2013 Nobel Prize in Physics goes to Englert and Higgs

20 November 2013

Champagne corks popped at CERN on 8 October, to celebrate the award of the 2013 Nobel Prize in Physics to François Englert, professor emeritus at the Université libre de Bruxelles, and Peter Higgs, professor emeritus at the University of Edinburgh. They received the honour “for the theoretical discovery of a mechanism that contributes to our understanding of the origin of mass of subatomic particles, and which recently was confirmed through the discovery of the predicted fundamental particle, by the ATLAS and CMS experiments at CERN’s Large Hadron Collider”. The announcement of the discovery by the ATLAS and CMS collaborations took place at CERN on 4 July last year.

“I’m thrilled that this year’s Nobel prize has gone to particle physics,” said CERN’s director-general, Rolf Heuer. “The discovery of the Higgs boson at CERN last year, which validates the Brout–Englert–Higgs mechanism, marked the culmination of decades of intellectual effort by many people around the world.”

The Brout–Englert–Higgs (BEH) mechanism was first proposed in 1964 in two papers published independently – the first by Belgian physicists Robert Brout (now deceased) and his colleague Englert, the second by British physicist Higgs. It explains how the force responsible for β decay turns out to be much weaker than electromagnetism, but it is better known as the mechanism that endows fundamental particles with mass. A third paper, published by Americans Gerald Guralnik and Carl Hagen with their British colleague Tom Kibble, further contributed to the development of the new idea, which now forms an essential part of the Standard Model of particle physics. A key prediction of the idea, as was pointed out by Higgs, is the existence of a massive boson of a new type. After searches in earlier experiments, mainly at CERN and Fermilab, the particle was finally discovered by the ATLAS and CMS experiments at the LHC in 2012.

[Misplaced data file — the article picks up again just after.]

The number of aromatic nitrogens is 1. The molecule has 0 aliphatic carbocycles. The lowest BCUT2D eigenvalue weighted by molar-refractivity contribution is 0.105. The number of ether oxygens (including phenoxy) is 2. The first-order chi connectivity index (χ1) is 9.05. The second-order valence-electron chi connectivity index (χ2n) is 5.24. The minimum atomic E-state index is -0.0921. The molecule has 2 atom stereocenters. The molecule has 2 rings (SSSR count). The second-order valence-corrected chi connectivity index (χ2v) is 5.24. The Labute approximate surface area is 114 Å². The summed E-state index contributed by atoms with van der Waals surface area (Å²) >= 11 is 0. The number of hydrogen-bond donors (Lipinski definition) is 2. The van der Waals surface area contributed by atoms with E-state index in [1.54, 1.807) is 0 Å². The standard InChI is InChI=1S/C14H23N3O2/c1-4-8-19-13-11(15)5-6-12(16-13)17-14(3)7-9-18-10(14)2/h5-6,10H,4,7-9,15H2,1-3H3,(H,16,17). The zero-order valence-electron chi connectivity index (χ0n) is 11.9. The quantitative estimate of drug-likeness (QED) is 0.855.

The Standard Model describes both the fundamental particles from which all the visible matter in the universe is made and the interactions that govern their behaviour. It is a remarkably successful theory that has been thoroughly tested by experiment over many years. Until last year, the BEH mechanism was the last remaining piece of the model to be experimentally verified. Now that it has been found, experiments at CERN are searching assiduously for physics beyond the Standard Model.

Further reading

For more about the work behind the prize, see the official website of the Nobel prize and also Steven Weinberg’s article.

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